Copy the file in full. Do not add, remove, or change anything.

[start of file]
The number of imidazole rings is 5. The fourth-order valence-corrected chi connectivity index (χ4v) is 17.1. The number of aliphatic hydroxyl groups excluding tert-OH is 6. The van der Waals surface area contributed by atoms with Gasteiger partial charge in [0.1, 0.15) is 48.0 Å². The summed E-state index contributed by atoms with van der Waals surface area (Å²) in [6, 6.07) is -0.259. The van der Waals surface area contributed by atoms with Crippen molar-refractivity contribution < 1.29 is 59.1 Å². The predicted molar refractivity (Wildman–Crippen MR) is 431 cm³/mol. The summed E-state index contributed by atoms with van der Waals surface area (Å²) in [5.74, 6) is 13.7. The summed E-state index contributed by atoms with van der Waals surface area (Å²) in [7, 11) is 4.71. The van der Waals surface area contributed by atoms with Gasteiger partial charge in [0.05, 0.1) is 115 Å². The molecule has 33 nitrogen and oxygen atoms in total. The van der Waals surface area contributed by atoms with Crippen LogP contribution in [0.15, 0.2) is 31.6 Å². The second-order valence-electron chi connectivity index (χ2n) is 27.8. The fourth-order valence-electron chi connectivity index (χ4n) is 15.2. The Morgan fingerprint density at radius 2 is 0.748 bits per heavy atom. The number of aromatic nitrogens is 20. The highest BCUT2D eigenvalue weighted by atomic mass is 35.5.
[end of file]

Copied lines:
The number of imidazole rings is 5. The fourth-order valence-corrected chi connectivity index (χ4v) is 17.1. The number of aliphatic hydroxyl groups excluding tert-OH is 6. The van der Waals surface area contributed by atoms with Gasteiger partial charge in [0.1, 0.15) is 48.0 Å². The summed E-state index contributed by atoms with van der Waals surface area (Å²) in [6, 6.07) is -0.259. The van der Waals surface area contributed by atoms with Crippen molar-refractivity contribution < 1.29 is 59.1 Å². The predicted molar refractivity (Wildman–Crippen MR) is 431 cm³/mol. The summed E-state index contributed by atoms with van der Waals surface area (Å²) in [5.74, 6) is 13.7. The summed E-state index contributed by atoms with van der Waals surface area (Å²) in [7, 11) is 4.71. The van der Waals surface area contributed by atoms with Gasteiger partial charge in [0.05, 0.1) is 115 Å². The molecule has 33 nitrogen and oxygen atoms in total. The van der Waals surface area contributed by atoms with Crippen LogP contribution in [0.15, 0.2) is 31.6 Å². The second-order valence-electron chi connectivity index (χ2n) is 27.8. The fourth-order valence-electron chi connectivity index (χ4n) is 15.2. The Morgan fingerprint density at radius 2 is 0.748 bits per heavy atom. The number of aromatic nitrogens is 20. The highest BCUT2D eigenvalue weighted by atomic mass is 35.5.